Air, Land, and Sea
DEA on the Sea
Smuggling on the sea is one of the three main ways that criminal groups traffic drugs. It is also one of the oldest. Chinese immigrants became the first known drug smugglers when they began smuggling opium in merchant cargoes and baggage. Since then, drug smuggling by maritime routes has grown in size, scope, and sophistication. It is estimated that over nine million shipping containers arrive on large cargo ships each year and another 157,000 arrive on smaller vessels in many coastal towns across the U.S. These criminal groups smuggle cocaine, heroin, methamphetamine, amphetamine, and marijuana.
The Early 20th Century
The U.S. Coast Guard Destroyer Terry was an early 20th-century, 742-ton, three-stack oil burner commissioned in June 1925. She patrolled the waters until October 1930 when she was decommissioned and returned to the Navy. The Terry is seen here in 1926 flanking the French rum schooner Mistinguett on the North Atlantic Coast outside the 12-mile limit. Smugglers with foreign registries could not be seized on the high seas until contact was made by fast speedboats that smuggled the contraband into port. This "trailing" method proved most effective.
The Terry flanking a rum schooner.
Cargo Ships and Drug Smuggling
Often, drugs are hidden among cargo items like bulk canned foods or dry items like coffee, rice, and flour. In small vessels they are hidden in concealed compartments in the hull and even in fuel tanks located deep in a ship's hold.
In Operation Journey, over $7 million was seized along with the maritime vessel Bulk Princess. Agents also targeted maritime smuggling operations in Colombia that moved their operations to Venezuela as a result of Operation Odessa. With cooperative law enforcement amongst agencies, DEA's Operation Journey seized more than nine tons of cocaine hidden by the DeLaVega drug trafficking organization.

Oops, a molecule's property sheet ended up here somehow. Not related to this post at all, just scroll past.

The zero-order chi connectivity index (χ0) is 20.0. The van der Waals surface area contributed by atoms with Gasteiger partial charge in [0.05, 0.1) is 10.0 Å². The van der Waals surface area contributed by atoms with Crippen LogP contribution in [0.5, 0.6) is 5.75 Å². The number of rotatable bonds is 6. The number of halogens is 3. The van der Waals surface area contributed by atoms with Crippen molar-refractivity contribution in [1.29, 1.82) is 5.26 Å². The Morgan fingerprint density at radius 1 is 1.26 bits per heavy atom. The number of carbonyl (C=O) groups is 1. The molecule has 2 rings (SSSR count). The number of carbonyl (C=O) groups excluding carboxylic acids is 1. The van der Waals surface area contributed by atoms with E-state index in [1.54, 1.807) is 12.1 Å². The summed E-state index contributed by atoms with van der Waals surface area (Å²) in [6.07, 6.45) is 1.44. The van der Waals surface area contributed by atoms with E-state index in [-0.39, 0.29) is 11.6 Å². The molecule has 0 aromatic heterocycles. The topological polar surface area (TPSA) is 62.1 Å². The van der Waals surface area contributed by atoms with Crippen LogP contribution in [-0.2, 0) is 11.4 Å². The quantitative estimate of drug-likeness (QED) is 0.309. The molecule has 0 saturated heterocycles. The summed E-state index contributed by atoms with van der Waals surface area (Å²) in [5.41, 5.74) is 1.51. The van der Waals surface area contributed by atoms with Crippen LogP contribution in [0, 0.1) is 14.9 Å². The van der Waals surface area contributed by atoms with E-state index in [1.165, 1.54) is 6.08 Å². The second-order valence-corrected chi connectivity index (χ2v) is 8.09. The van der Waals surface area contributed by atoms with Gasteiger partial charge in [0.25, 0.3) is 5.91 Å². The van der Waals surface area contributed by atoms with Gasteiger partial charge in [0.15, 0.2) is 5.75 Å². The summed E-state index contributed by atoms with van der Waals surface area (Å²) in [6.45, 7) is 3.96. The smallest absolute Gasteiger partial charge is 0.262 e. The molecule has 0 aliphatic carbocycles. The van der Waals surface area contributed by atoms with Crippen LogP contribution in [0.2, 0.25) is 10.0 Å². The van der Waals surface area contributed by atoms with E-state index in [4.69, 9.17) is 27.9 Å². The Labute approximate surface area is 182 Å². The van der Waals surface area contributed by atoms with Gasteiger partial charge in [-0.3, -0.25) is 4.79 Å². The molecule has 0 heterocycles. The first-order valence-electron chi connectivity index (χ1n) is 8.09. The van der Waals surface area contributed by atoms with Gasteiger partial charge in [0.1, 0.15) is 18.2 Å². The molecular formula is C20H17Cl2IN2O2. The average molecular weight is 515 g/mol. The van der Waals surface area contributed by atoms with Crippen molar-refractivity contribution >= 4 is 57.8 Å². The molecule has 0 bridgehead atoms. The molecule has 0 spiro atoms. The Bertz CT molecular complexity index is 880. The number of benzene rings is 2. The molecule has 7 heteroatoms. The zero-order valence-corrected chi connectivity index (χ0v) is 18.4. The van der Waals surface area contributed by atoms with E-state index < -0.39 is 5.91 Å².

The cargo vessel Bulk Princess.
This Haitian ship was transporting cocaine to the Bahamas when it was boarded and searched. The large amount of drugs was first stacked in the hold of the ship, then removed to a waiting vehicle for transport by DEA to an evidence room.
Sometimes vast quantities of drugs are seized from ships. The U.S. Coast Guard once unloaded approximately 1,900 pounds of marijuana confiscated on two separate incidents, two days apart. Eight Florida residents were arrested and transferred with their cargo to the USCGC Dauntless. Nearly four additional tons of marijuana was sunk by Coast Guard gunfire after the seizure.
Cocaine bricks removed from a Haitian ship.
Making a Stop on the High Seas
The U.S. Coast Guard boards go-fast boats outfitted with high-performance outboard engines. The fuel containers are retrofit in the bow and wind screens are used in place of windshields to increase the endurance of the trip. Two hundred kilograms of cocaine were confiscated on this stop.
The boats are designed to make quick getaways, necessitating the support of additional DEA units to track down. DEA intelligence helps to locate them and their points of origin. For example, surveillance aircraft can pass over a go-fast boat, snap pictures, and record vital intel.
DEA continues to patrol the waters in partnership with the U.S. Coast Guard and the military to seek and destroy the drug trade until it is abolished.
The U.S. Coast Guard boarding a go-fast boat.
Technological innovations are important tools in uncovering smuggling operations. This hidden compartment was discovered aboard the Defense Rest, a 40-foot pleasure craft. DEA and the Coast Guard seized the vessel during the course of an investigation. Concealed in the hidden compartment was 397 kilograms of cocaine. An X-ray of the vessel by investigators shows the hidden compartment.
An X-ray of the Defense Rest.